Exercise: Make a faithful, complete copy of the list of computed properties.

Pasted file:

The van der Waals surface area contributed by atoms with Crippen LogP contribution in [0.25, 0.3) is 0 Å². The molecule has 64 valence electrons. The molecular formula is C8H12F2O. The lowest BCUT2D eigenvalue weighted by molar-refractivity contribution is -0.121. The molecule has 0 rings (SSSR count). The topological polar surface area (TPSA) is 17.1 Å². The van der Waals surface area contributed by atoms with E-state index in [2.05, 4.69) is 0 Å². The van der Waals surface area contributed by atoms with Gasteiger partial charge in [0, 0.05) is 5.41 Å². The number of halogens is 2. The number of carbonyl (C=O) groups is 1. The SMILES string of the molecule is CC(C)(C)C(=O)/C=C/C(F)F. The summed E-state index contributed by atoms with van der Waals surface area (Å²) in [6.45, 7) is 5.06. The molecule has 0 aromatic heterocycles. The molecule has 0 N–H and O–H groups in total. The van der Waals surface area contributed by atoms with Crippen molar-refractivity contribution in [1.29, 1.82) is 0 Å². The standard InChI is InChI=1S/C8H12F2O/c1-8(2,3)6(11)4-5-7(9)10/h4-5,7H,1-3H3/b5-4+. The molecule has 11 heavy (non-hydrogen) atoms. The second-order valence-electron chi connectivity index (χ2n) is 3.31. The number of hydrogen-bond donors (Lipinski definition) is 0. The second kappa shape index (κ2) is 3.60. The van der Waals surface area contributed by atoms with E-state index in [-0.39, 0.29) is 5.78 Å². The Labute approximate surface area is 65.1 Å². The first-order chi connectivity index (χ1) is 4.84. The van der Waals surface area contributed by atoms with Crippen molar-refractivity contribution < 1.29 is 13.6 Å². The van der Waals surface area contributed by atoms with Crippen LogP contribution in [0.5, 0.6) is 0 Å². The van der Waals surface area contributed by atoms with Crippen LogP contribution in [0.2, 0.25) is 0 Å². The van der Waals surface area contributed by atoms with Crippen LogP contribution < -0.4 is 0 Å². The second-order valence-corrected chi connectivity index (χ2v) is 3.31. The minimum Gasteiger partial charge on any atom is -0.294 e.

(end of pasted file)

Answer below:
The van der Waals surface area contributed by atoms with Crippen LogP contribution in [0.25, 0.3) is 0 Å². The molecule has 64 valence electrons. The molecular formula is C8H12F2O. The lowest BCUT2D eigenvalue weighted by molar-refractivity contribution is -0.121. The molecule has 0 rings (SSSR count). The topological polar surface area (TPSA) is 17.1 Å². The van der Waals surface area contributed by atoms with E-state index in [2.05, 4.69) is 0 Å². The van der Waals surface area contributed by atoms with Gasteiger partial charge in [0, 0.05) is 5.41 Å². The number of halogens is 2. The number of carbonyl (C=O) groups is 1. The SMILES string of the molecule is CC(C)(C)C(=O)/C=C/C(F)F. The summed E-state index contributed by atoms with van der Waals surface area (Å²) in [6.45, 7) is 5.06. The molecule has 0 aromatic heterocycles. The molecule has 0 N–H and O–H groups in total. The van der Waals surface area contributed by atoms with Crippen molar-refractivity contribution in [1.29, 1.82) is 0 Å². The standard InChI is InChI=1S/C8H12F2O/c1-8(2,3)6(11)4-5-7(9)10/h4-5,7H,1-3H3/b5-4+. The molecule has 11 heavy (non-hydrogen) atoms. The second-order valence-electron chi connectivity index (χ2n) is 3.31. The number of hydrogen-bond donors (Lipinski definition) is 0. The second kappa shape index (κ2) is 3.60. The van der Waals surface area contributed by atoms with E-state index in [-0.39, 0.29) is 5.78 Å². The Labute approximate surface area is 65.1 Å². The first-order chi connectivity index (χ1) is 4.84. The van der Waals surface area contributed by atoms with Crippen molar-refractivity contribution < 1.29 is 13.6 Å². The van der Waals surface area contributed by atoms with Crippen LogP contribution in [0.5, 0.6) is 0 Å². The van der Waals surface area contributed by atoms with Crippen LogP contribution in [0.2, 0.25) is 0 Å². The van der Waals surface area contributed by atoms with Crippen LogP contribution < -0.4 is 0 Å². The second-order valence-corrected chi connectivity index (χ2v) is 3.31. The minimum Gasteiger partial charge on any atom is -0.294 e.